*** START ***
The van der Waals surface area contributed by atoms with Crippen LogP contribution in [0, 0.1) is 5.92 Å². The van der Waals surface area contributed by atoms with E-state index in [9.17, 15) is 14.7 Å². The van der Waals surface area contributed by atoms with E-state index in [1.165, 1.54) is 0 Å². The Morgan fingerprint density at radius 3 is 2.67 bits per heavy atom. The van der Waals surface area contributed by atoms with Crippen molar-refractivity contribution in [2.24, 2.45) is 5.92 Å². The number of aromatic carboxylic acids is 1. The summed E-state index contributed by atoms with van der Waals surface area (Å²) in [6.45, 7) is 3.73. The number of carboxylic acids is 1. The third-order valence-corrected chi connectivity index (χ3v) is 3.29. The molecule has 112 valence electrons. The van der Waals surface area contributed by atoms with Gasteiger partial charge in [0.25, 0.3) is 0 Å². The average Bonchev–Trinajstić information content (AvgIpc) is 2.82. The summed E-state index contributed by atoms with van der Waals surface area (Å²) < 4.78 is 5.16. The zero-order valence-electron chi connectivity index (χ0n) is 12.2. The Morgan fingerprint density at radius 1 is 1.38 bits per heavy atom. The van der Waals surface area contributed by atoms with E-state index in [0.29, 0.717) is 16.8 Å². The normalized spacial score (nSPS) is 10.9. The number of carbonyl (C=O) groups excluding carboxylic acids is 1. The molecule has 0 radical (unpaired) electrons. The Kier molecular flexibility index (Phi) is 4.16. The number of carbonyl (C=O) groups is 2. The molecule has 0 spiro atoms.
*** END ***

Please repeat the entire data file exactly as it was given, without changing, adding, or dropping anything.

The van der Waals surface area contributed by atoms with Crippen LogP contribution in [0, 0.1) is 5.92 Å². The van der Waals surface area contributed by atoms with E-state index in [9.17, 15) is 14.7 Å². The van der Waals surface area contributed by atoms with E-state index in [1.165, 1.54) is 0 Å². The Morgan fingerprint density at radius 3 is 2.67 bits per heavy atom. The van der Waals surface area contributed by atoms with Crippen molar-refractivity contribution in [2.24, 2.45) is 5.92 Å². The number of aromatic carboxylic acids is 1. The summed E-state index contributed by atoms with van der Waals surface area (Å²) in [6.45, 7) is 3.73. The number of carboxylic acids is 1. The third-order valence-corrected chi connectivity index (χ3v) is 3.29. The molecule has 112 valence electrons. The van der Waals surface area contributed by atoms with Gasteiger partial charge in [0.25, 0.3) is 0 Å². The average Bonchev–Trinajstić information content (AvgIpc) is 2.82. The summed E-state index contributed by atoms with van der Waals surface area (Å²) < 4.78 is 5.16. The zero-order valence-electron chi connectivity index (χ0n) is 12.2. The Morgan fingerprint density at radius 1 is 1.38 bits per heavy atom. The van der Waals surface area contributed by atoms with E-state index in [0.29, 0.717) is 16.8 Å². The normalized spacial score (nSPS) is 10.9. The number of carbonyl (C=O) groups excluding carboxylic acids is 1. The molecule has 0 radical (unpaired) electrons. The Kier molecular flexibility index (Phi) is 4.16. The number of carbonyl (C=O) groups is 2. The molecule has 0 spiro atoms.